1. While trying to collect an envelope
  2. from under the table,
  3. Mr. X fell down and
  4. was losing consciousness.

Which of the above bold parts is wrong?

I think that #2 (“from under the table”) is wrong, since it has two prepositions together. Am I right?

  • 4
    Looks like homework! which part do you think is wrong and why? – None Mar 6 '14 at 6:48
  • asked in Gate 2014 – Sagar Pudi Mar 6 '14 at 7:56
  • downvote retracted as it will help others to learn from this example. – Maulik V Mar 6 '14 at 8:30
  • 1
    The part that doesn't have "envelop" in bold. – nxx Mar 6 '14 at 14:18

It does sound uncomfortable, but any general rule against consecutive prepositions is not set in stone. I would be more worried about the change in verb tense from from line 3 to line 4 from simple past to past progressive.


"From under the table" is usable. The location of the item is "under the table," and Mr X is collecting the item from the location, i.e. to move it from one place to another place.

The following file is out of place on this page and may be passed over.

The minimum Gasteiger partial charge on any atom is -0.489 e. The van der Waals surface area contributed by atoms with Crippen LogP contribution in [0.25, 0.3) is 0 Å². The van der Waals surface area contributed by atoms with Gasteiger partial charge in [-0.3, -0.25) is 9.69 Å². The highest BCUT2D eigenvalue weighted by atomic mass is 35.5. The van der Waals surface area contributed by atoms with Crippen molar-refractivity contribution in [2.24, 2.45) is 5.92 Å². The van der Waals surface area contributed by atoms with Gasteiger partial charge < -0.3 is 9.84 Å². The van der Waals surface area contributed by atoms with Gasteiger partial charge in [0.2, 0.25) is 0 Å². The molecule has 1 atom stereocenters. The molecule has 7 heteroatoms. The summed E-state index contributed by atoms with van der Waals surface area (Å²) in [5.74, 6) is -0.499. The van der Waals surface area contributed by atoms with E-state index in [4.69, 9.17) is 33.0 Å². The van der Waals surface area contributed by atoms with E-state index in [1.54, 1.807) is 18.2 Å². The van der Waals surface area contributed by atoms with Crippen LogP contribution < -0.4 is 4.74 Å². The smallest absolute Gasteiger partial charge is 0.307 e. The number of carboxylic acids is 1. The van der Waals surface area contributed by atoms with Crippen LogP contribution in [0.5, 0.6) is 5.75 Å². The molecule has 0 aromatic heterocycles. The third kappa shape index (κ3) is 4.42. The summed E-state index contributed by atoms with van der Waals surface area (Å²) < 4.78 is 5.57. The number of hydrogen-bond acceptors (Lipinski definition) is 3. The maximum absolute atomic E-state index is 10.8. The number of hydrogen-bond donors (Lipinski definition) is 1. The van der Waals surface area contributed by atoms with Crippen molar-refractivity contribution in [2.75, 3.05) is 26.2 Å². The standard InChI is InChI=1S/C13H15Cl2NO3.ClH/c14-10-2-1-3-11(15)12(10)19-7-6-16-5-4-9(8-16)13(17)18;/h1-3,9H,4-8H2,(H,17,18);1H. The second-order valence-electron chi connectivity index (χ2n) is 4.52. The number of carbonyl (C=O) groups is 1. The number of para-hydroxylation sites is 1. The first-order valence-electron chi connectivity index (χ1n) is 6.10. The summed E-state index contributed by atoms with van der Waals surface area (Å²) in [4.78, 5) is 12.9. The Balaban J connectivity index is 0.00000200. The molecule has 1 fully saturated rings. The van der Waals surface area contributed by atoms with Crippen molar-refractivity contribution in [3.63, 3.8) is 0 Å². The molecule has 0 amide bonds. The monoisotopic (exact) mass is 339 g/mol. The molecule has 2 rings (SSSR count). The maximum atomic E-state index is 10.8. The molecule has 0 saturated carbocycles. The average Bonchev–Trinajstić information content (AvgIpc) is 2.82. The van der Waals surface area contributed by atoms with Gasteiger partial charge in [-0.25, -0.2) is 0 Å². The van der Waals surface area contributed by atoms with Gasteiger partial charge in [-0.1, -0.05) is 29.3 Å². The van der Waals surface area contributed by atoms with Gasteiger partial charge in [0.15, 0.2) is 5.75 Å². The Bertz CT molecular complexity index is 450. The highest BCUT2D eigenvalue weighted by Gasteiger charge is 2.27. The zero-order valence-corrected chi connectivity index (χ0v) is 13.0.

As user13030 mentions the change in verb tense is the likely culprit. Line 3 says he "fell down," an action that has been completed, but line 4 says he "was losing" consciousness, an action in the past in the process of being completed. You'd have to reconcile those two by changing "was losing" to "lost".

  • 1
    I disagree. "was losing" is indeed a past action in the process of being completed, but it is fine here as it potentially brings us up to the point of another past action: "He was losing consciousness, but then someone threw water in his face and he got up." "lost" tells us that the action was completed, but this was not necessarily the case. (Having said that, this looks like a practice exercise, in which the case the answer would be "whichever answer demonstrates the point that was just taught"). – nxx Mar 13 '14 at 20:50

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